Few customers, lots of talk at Illini Republicans' bake sale
URBANA — While their "affirmative-action bake sale" drew a large crowd to their table on the quad Tuesday, the Illini Republicans weren't selling a whole lot of cookies.
"We've sold a few," said member Jakub Balicki, a UI freshman.
The group caused a stir last week when it announced plans for a bake sale — with a twist. Prices would be set based on race and ethnicity — "in much the same manner as our school manipulates admission requirements," the group said.
On Tuesday, a poster board informed passers-by that cookies cost $2 for Asians, $1.75 for whites, $1.50 for Hispanics/Latinos, $1.25 for blacks, $1.50 for "others" and minus-$0.25 for women.
"Above prices are suggested for discussion purposes," it read. "Ask for details."
"The point of our bake sale is to bring the issue of affirmative action into the light of the student population because we believe that school admissions should be based off a merit-based system," Balicki said. "If there's an African-American student and a white student who come from the same poor neighborhood, through affirmative action, the African-American student would have an advantage because they're seen as a more disadvantaged racial class compared to other races.
"If those two students apply to the same university at the same exact merits, they should be admitted for their merits and not just for the color of their skin."
As expected, the event sparked counter-bake sales in the same area.
The Chicano unity organization MEChA (Movimiento Estudiantil Chicano de Azlan) put on a "solidarity bake sale," in which items went for $1 apiece — no matter one's skin color or gender.
"We're out here to prove we're not quotas or tokens," said UI sophomore Juan Luna.
Luna and fellow MEChA member Jocelyn Ramirez said the proceeds they collected from Tuesday's sale would go to the C-U Immigration Forum.
"The most important thing we can do as an organization is to promote our own causes like helping C-U Immigration and using those funds to help them out," Ramirez said. "That's one of the causes we support as an organization."
Ramirez said Tuesday's bake sale led to a lot of discussion between the various student organizations participating, though many were left frustrated with the dialogue between the groups and the Illini Republicans.
"I feel like they have the outcome they wanted by having people come by and ask questions," Ramirez said, "but when someone tries to ask them questions, they weren't answering, so I'm not sure how productive it really was.
"'What was your upbringing?' 'What were some of your personal experiences?' Just to get to know them. It came off pretty rude for them to ignore some of those basic questions."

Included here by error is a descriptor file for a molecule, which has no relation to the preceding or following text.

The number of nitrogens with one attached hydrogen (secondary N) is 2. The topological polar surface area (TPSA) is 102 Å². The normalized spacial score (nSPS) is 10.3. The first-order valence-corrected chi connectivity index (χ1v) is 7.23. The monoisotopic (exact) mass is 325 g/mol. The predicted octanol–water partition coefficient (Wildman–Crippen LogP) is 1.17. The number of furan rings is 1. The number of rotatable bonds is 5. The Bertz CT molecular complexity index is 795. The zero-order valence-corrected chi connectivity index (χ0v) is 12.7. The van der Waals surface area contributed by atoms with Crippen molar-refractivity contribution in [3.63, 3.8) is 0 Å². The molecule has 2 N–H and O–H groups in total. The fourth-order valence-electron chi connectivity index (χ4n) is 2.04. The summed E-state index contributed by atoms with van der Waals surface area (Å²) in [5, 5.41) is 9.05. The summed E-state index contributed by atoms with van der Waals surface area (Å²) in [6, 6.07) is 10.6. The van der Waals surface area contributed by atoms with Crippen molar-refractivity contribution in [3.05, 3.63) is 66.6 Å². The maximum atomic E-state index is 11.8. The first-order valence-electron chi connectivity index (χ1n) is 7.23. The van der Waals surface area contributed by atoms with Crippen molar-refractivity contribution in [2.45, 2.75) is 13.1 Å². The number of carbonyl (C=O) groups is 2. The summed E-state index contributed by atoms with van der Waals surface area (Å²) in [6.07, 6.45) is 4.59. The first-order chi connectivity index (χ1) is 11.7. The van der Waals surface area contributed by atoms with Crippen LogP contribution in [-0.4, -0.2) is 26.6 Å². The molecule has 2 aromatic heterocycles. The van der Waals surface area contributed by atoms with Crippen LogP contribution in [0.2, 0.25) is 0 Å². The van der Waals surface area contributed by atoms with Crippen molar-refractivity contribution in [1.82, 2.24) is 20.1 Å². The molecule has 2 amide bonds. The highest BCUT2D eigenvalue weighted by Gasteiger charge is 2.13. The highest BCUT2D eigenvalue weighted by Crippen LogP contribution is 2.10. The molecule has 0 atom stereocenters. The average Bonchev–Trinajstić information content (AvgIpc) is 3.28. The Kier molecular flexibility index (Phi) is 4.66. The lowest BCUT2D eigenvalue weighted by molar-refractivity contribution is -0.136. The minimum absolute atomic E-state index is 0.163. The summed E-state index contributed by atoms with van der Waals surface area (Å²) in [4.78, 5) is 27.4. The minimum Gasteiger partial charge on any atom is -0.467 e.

UI sophomore Earnest Lucious, a native of Chicago, was able to have a short conversation with members of the Illini Republicans.
"I felt it was important to combat this view," Lucious said. "They're probably not going to understand it because they built these beliefs over their entire lives, so a 10-minute conversation isn't going to change that."
"I simply came here to block their revenue because they're not going to listen to me anyway."
It was a mostly civil day, though at one point a student tried to confiscate the Republicans' baked goods before his efforts were thwarted by others.
Prior to the bake sale, Dementro Powell, the director of the Office of Registered Organizations, released a statement acknowledging that many students, faculty, staff and community members had taken offense to the nature of the Illini Republicans' sale.
Powell went on to note that the Illini Republicans followed standard procedure and received approval to hold the event on campus.
"The university does not withhold approval for these events based on the proposed purpose, topic or message," Powell wrote.
Staff members from Student Affairs met with the students as part of the process and told them that if the event involved discriminatory pricing based on race or ethnicity it would be a violation of UI policy and would be investigated by the Office of Student Conflict Resolution.
They were also told their pricing practices might violate the Illinois Human Rights Act and could result in a state investigation.
Tuesday's event led to a half-dozen other sales by various organizations, all saying they did so to promote inclusion.
Crescendo was as busy as any student group on the quad, selling cookies, brownies, cinnamon rolls and pies.
"We ran out of pumpkin bread, almost out of cinnamon rolls, ran out of banana bread, ran out of a pie earlier, but we got some more donated," said Crescendo president Deborah Waters, a UI sophomore.
Crescendo was accepting cash payments, as well as electronic payments from apps like Venmo. The group said proceeds will benefit its scholarship fund, which helps underrepresented students in performing arts on campus.
"We want to show that every student here is not just meeting a quota, but they're also qualified candidates, and we've exceeded admissions standards," Waters said.
"I actually think it's a good thing to have these kinds of conversations and for people to be vocal about those opinions because people tend to steer away from conversations related to social justice, and they're really important to have."